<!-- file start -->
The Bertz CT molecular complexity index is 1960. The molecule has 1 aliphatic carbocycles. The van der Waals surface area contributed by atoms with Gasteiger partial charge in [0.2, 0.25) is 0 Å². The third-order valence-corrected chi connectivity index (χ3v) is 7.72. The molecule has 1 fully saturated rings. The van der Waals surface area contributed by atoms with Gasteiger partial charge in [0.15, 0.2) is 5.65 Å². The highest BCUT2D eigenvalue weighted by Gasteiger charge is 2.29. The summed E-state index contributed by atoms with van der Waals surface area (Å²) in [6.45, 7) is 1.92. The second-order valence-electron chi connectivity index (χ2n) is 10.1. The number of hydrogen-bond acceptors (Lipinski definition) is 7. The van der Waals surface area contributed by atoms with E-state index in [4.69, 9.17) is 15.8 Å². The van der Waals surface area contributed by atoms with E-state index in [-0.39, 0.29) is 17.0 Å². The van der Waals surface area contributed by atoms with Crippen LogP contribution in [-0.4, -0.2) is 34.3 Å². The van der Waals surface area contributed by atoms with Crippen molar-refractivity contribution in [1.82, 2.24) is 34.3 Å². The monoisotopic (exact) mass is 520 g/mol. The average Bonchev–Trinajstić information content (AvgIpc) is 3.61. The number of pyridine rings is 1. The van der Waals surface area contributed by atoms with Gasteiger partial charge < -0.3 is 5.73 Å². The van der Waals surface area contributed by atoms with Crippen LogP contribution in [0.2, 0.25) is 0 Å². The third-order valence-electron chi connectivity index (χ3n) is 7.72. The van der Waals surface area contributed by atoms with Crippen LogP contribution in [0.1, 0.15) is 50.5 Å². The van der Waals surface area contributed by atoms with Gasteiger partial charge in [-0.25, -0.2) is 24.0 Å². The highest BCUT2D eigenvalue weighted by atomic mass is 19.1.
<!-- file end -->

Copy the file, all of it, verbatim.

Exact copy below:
The Bertz CT molecular complexity index is 1960. The molecule has 1 aliphatic carbocycles. The van der Waals surface area contributed by atoms with Gasteiger partial charge in [0.2, 0.25) is 0 Å². The third-order valence-corrected chi connectivity index (χ3v) is 7.72. The molecule has 1 fully saturated rings. The van der Waals surface area contributed by atoms with Gasteiger partial charge in [0.15, 0.2) is 5.65 Å². The highest BCUT2D eigenvalue weighted by Gasteiger charge is 2.29. The summed E-state index contributed by atoms with van der Waals surface area (Å²) in [6.45, 7) is 1.92. The second-order valence-electron chi connectivity index (χ2n) is 10.1. The number of hydrogen-bond acceptors (Lipinski definition) is 7. The van der Waals surface area contributed by atoms with E-state index in [4.69, 9.17) is 15.8 Å². The van der Waals surface area contributed by atoms with E-state index in [-0.39, 0.29) is 17.0 Å². The van der Waals surface area contributed by atoms with Crippen LogP contribution in [-0.4, -0.2) is 34.3 Å². The van der Waals surface area contributed by atoms with Crippen molar-refractivity contribution in [1.82, 2.24) is 34.3 Å². The monoisotopic (exact) mass is 520 g/mol. The average Bonchev–Trinajstić information content (AvgIpc) is 3.61. The number of pyridine rings is 1. The van der Waals surface area contributed by atoms with Gasteiger partial charge < -0.3 is 5.73 Å². The van der Waals surface area contributed by atoms with Crippen LogP contribution in [0.2, 0.25) is 0 Å². The third-order valence-electron chi connectivity index (χ3n) is 7.72. The van der Waals surface area contributed by atoms with Crippen LogP contribution in [0.1, 0.15) is 50.5 Å². The van der Waals surface area contributed by atoms with Gasteiger partial charge in [-0.25, -0.2) is 24.0 Å². The highest BCUT2D eigenvalue weighted by atomic mass is 19.1.